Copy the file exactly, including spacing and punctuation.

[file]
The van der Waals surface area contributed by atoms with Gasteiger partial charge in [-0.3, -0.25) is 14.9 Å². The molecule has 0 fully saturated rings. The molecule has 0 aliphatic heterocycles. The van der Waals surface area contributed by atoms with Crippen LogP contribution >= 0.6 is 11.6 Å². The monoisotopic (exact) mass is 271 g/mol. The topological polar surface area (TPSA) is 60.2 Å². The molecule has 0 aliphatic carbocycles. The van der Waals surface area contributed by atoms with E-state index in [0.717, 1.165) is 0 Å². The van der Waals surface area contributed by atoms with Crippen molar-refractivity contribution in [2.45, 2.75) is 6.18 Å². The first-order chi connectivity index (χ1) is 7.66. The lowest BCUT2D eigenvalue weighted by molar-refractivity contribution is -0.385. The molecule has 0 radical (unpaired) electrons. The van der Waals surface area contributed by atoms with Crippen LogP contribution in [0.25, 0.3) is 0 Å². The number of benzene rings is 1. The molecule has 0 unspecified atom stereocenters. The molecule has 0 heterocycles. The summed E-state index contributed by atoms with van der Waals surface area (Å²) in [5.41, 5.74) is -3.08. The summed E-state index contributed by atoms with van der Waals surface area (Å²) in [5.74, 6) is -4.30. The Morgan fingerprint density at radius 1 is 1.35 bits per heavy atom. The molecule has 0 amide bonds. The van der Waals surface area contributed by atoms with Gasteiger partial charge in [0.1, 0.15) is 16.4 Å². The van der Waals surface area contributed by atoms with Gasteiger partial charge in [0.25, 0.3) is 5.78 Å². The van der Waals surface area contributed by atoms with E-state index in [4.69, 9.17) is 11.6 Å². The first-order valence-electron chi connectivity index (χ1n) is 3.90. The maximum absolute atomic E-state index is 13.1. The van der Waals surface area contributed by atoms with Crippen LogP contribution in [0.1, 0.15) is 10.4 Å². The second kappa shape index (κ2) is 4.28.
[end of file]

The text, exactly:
The van der Waals surface area contributed by atoms with Gasteiger partial charge in [-0.3, -0.25) is 14.9 Å². The molecule has 0 fully saturated rings. The molecule has 0 aliphatic heterocycles. The van der Waals surface area contributed by atoms with Crippen LogP contribution >= 0.6 is 11.6 Å². The monoisotopic (exact) mass is 271 g/mol. The topological polar surface area (TPSA) is 60.2 Å². The molecule has 0 aliphatic carbocycles. The van der Waals surface area contributed by atoms with E-state index in [0.717, 1.165) is 0 Å². The van der Waals surface area contributed by atoms with Crippen molar-refractivity contribution in [2.45, 2.75) is 6.18 Å². The first-order chi connectivity index (χ1) is 7.66. The lowest BCUT2D eigenvalue weighted by molar-refractivity contribution is -0.385. The molecule has 0 radical (unpaired) electrons. The van der Waals surface area contributed by atoms with Crippen LogP contribution in [0.25, 0.3) is 0 Å². The number of benzene rings is 1. The molecule has 0 unspecified atom stereocenters. The molecule has 0 heterocycles. The summed E-state index contributed by atoms with van der Waals surface area (Å²) in [5.41, 5.74) is -3.08. The summed E-state index contributed by atoms with van der Waals surface area (Å²) in [5.74, 6) is -4.30. The Morgan fingerprint density at radius 1 is 1.35 bits per heavy atom. The molecule has 0 amide bonds. The van der Waals surface area contributed by atoms with Gasteiger partial charge in [0.1, 0.15) is 16.4 Å². The van der Waals surface area contributed by atoms with Gasteiger partial charge in [0.25, 0.3) is 5.78 Å². The van der Waals surface area contributed by atoms with E-state index in [4.69, 9.17) is 11.6 Å². The first-order valence-electron chi connectivity index (χ1n) is 3.90. The maximum absolute atomic E-state index is 13.1. The van der Waals surface area contributed by atoms with Crippen LogP contribution in [0.1, 0.15) is 10.4 Å². The second kappa shape index (κ2) is 4.28.